Not much yet to write about, so will drop back and punt, mixing metaphors early on a Sunday. A reader, yesterday, sent me a link to, a flashback to an article about the Kentucky Derby written by Hunter S. Thompson.

I had read that article before; it was part of an anthology of HST works, if I remember correctly. I have not been to the Kentucky Derby but HST's description makes me feel like I have, especially combining that with what I see on television.

I had not seen before, or if I had, I had forgotten how really good the writing is, and how crisp the photography is. I've added to the list of external links at the sidebar at the very, very bottom.

Alerting you to that detail also reminds you of the other excellent external links regarding the oil patch.

And you all knew, I'm sure, this was coming:

Who's Your Daddy? Toby Keith

Some of Toby's lines are from Willie Nelson's "if you got the money, honey, I got the time." Toby is America's answer to Australia's Slim Dusty.

A Note To The Granddaughters

Two dots to connect. The first dot: in the early Steve Jobs/Apple years there were many, many stories about how Steve solved the problem of dissipating heat in his computers. The other dot: can computers be programmed to think for themselves and even taken the next step: replicate?

As we all know, computers work on a binary process. On/off. 0/1.

It turns out the the brain is also binary: neurons are either firing or they are not. They are either on/off. O/1. (By the way, if the nervous system is digital, the endocrine system (hormones) is analog. But I digress.)
Brains and electronic computers both use quantities of energy in performing their work of logic -- all of which is wasted and dissipated in heat, to be carried away by the blood or by ventilating and cooling apparatus. -- James Gleick, in The Information, p. 241
Now, connecting the dots.

In some planetary system light years away, an intelligent being has been able to do just that: the intelligent being "developed" a computer that could be programmed to think for itself, and even replicate.

TIB started with the central processing unit, the CPU. The CPU was easy. Cooling it and providing the energy were the challenges. TIB was only allowed to use the lighter elements, C, H, and O. (In the end, TIB did cheat, sneaking in some iron, sulfur, and phosphorus, for example.)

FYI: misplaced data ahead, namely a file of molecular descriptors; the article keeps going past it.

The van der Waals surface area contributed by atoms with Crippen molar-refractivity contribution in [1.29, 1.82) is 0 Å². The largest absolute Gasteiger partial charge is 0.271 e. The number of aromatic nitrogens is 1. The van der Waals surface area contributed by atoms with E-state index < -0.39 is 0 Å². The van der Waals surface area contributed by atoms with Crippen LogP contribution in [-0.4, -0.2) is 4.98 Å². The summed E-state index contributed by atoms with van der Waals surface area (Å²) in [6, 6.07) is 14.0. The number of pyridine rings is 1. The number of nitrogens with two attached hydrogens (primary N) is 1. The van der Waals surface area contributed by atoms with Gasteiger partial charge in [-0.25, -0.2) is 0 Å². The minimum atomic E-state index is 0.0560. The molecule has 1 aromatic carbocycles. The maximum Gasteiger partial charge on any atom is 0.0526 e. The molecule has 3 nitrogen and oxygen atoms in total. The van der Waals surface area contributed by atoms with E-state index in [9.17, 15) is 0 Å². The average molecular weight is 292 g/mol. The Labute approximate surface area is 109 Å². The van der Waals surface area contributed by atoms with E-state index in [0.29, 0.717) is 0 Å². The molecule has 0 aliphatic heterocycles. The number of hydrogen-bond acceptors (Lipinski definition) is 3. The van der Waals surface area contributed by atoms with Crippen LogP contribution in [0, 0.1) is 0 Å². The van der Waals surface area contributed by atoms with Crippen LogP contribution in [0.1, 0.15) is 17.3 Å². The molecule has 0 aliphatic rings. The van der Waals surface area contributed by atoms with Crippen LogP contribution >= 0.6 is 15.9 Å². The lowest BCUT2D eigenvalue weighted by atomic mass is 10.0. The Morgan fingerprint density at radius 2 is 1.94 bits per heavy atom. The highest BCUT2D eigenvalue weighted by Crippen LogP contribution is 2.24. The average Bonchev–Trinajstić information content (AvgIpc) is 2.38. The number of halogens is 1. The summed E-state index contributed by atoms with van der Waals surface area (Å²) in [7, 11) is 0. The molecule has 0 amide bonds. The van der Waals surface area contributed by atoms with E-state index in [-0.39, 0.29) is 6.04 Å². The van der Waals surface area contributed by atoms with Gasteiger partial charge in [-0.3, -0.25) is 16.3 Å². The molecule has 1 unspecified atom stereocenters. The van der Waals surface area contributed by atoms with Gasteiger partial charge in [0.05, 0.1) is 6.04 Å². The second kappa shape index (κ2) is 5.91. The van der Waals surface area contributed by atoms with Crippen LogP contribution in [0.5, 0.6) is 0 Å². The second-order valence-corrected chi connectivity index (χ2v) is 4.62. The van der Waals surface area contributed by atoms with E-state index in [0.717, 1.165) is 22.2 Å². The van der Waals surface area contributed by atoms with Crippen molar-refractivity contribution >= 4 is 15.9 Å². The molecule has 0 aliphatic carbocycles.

TIB solved the heat problem with a fluid pump/radiator system (heart and vascular system).

There were various solutions to the question of how to provide the energy to a) run the computer, and, b) run the pump to cool the computer.

The energy could have been centralized or decentralized. Had it been a 12-volt battery located outside the computer, it would have required another system of "electrical wires." Why not decentralize the energy source in small, nano-batteries? That TIB did and these nano-batteries were later identified and called mitochondria. There is one each in almost every living cell.

I suppose there would have been ways to convert all waste to gas but if there was going to be solid/liquid waste, one might as well develop apparatuses that could do double duty, doing something other than just eliminating solid/liquid waste. The real purpose of the solid waste apparatus was to recycle water. The liquid waste apparatus was engineered to provide answers to a number of other problems that the system kept coming up with.

TIB had done it: a computer that could think for itself; it was ready for prime time. One last addition: the replicator. And, of course, that was binary, also: DNA, a double strand of binary threads cross-linking binary digits (or bits, which all biology students now know as A, T, C, and G).

It is almost spooky. The entire body (except for the reproductive system) was developed to do two things to support a computer: a) dissipate the heat; and, b) provide the energy to run the CPU.

In my mind, the most fascinating solution TIB came up with: how to supply the energy. Little nano-batteries called mitochondria dispersed throughout the entire mainframe. Very, very clever.

My hunch: Steve Jobs is out there, somewhere, even now, working on nano-batteries for iPhone X.